It’s been just over 13 years since 9/11. Almost a lifetime ago (literally) for Bretagne, one of the last surviving search & rescue dogs who served at Ground Zero.
Denise Corliss and Bretagne at Ground Zero on Sept 11th 2001
In September, Bretagne and her long term handler and owner Denise Corliss (who also served on 9/11 as Bretagne’s handler) returned to Ground Zero for the first time since rescue efforts.
“Seeing this kind of took my breath away a bit, similar to how the pile was the first time I saw it,” Corliss told the Today show.
Corliss brought home Bretagne in 1999 and almost immediately began training her to be a rescue dog. She was already working for a local disaster relief team, and volunteered to play a victim during a test drill years before. The experience gave her a real appreciation for what the victims go through.
In 2000, the two qualified for Texas Task Force 1, which meant that they had received official clearance for national disaster duty.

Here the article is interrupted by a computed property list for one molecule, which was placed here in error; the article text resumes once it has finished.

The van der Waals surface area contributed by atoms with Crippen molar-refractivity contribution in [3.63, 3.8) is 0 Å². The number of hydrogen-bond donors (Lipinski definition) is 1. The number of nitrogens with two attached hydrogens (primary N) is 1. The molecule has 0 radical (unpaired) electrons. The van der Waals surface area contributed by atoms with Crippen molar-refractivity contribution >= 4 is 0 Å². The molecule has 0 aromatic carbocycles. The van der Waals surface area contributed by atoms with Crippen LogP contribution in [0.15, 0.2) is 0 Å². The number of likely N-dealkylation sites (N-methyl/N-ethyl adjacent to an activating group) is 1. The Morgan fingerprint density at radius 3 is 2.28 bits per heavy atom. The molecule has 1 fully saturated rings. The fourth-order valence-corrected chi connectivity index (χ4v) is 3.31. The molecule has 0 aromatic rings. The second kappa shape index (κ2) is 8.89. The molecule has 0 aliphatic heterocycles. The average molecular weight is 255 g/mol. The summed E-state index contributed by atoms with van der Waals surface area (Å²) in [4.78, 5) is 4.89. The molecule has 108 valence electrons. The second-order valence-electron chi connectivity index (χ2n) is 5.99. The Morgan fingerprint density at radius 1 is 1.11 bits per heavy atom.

First day on the job: 9/11
For their first deployment, they were sent to New York to search for survivors. Certainly an intimidating first day. For nearly two weeks, Bretagne worked 12 hour shifts at Ground Zero.
Bretagne after an exhausting shift looking for survivors.
Dr. Cindy Otto is a veterinarian who worked on the scene, caring for the roughly 300 dogs. She told the today show:
“You’d see firefighters sitting there, unanimated, stone-faced, no emotion, and then they’d see a dog and break out into a smile,” She added “Those dogs brought the power of hope. They removed the gloom for just an instant — and that was huge because it was a pretty dismal place to be.”
Denise recalls how Bretagne would console the responders, in one instance she quickly left Corliss and walked up to an emotional firefighter sitting alone. Corliss called Bretagne to come back but she refused and continued moving towards the firefighter and laid her head on his lap.
“The 300 or so dogs who worked the pile brought much more to the job than their capable noses.” Dr Cindy Otto
Since 9/11 was their first job, Corliss and Bretagne were well prepared when they received the call to help with other disaster relief projects such as Hurricane Katrina, Hurricane Rita and Hurricane Ivan.
She’s retired from her rescue days, but she still visits kids in school and has even had a service dog named after her. The dog was raised at the Penn Vet Working Dog Center, launched by Dr. Cindy Otto who names all the dogs after 9/11 rescue dogs.